Like Greek, Middle Eastern, and Indian mythologies, the West African mythology offers a sophisticated understanding of creation and humanity. African mythology permeates Cameroon, Nigeria, Benin, Niger, Ghana, Gambia, and it has been transported through slavery to Brazil, Cuba, Trinidad, Guyana, Haiti and other South American and Caribbean countries. The African mythology, rich in artistic fables and truth stories, offers a pantheon of gods and goddesses. Like Indian Brahma, Olorun (also known as Olodumare or Olofi) is the creator god who crafted the universe. Like Middle Eastern Baal, Chango is the god of thunder and storm. Like Greek Aphrodite, Oshun is the goddess of beauty, love, and sexual ecstasy. A river in Nigeria is named Oshun that flows into Lagos Lagoon.
Obatala, Child of God
The most powerful and sweetest god is Obatala, a universally known deity. Much like Christian Jesus, Obatala is the child of god. Olorun, the father, permitted Obatala, the child, to descend from the heavens, create land over the waters, and template human bodies from popo (mud and clay). The Qur'an mentions several times that Allah created humans out of clay. (Qur'an 3:49). Science is in the process of establishing that human life first sprouted in Africa; nevertheless, the mythological credit of sculpting the human body is reserved for Obatala.
As there are angels in Jewish, Christian, and Islamic religions, there are Orishas in the African spiritual tradition. Orishas are divine beings that govern various aspects of human life. Obatala is the godfather of Orishas, such as Chango and Oshun. Just as the Levant is central to the Middle Eastern religions, Yorubaland is central to the African spiritual tradition. And Just as Banaras is a sacred city in India, Ile-Ife is a sacred city in Yoruba. According to Yoruba beliefs, when Obatala descended from the heavens, he first settled in Ile-Ife, founding the mother city of humanity.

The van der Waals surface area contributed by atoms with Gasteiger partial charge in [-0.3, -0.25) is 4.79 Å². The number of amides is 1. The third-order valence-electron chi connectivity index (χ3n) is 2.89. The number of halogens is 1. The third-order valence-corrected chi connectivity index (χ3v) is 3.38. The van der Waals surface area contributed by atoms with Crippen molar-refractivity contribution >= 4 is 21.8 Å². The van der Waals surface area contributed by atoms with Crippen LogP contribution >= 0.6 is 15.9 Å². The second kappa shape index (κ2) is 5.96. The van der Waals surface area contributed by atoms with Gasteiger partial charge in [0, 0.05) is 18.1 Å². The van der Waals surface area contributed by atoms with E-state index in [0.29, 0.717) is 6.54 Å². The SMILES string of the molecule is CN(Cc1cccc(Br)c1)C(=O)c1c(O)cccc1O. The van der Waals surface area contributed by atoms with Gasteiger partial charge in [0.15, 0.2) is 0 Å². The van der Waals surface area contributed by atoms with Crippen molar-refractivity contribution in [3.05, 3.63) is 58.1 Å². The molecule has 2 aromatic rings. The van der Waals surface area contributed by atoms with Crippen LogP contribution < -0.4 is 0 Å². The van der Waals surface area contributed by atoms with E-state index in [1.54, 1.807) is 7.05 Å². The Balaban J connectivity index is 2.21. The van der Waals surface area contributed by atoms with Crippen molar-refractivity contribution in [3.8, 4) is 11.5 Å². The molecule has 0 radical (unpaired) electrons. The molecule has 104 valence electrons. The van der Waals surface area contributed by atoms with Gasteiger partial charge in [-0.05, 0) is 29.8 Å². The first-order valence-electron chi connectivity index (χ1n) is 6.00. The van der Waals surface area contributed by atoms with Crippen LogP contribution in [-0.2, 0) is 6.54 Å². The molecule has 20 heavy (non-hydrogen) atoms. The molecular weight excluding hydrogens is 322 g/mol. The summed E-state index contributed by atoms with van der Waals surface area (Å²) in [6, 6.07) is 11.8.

Obatala does not have a permanent gender. He is androgynous. He is married to Yemaya, the goddess of oceans and the godmother of Orishas. Free of gender, however, Obatala could be male, female, or neither. This asexuality makes Obatala the god of all human beings without regard to gender. Obatala has no patience for gender fights that break out in human communities.
Likewise, Obatala is free of all colors even though he is associated with whiteness primarily because white light is polychromatic. Obatala is also known as the god of white clothes. Obatala absorbs all wavelengths ranging from "700 nm at the red end of the spectrum to 400 nm at the violet end." Obatala accepts only white offerings without spices. The Obatala worshippers dance in white costumes, offer coconut milk, white pumpkin, and light up sandalwood incense. Silver and ivory are the charms associated with Obatala.
Obatala is the god of persons with special needs. Compassion moves Obatala's heart.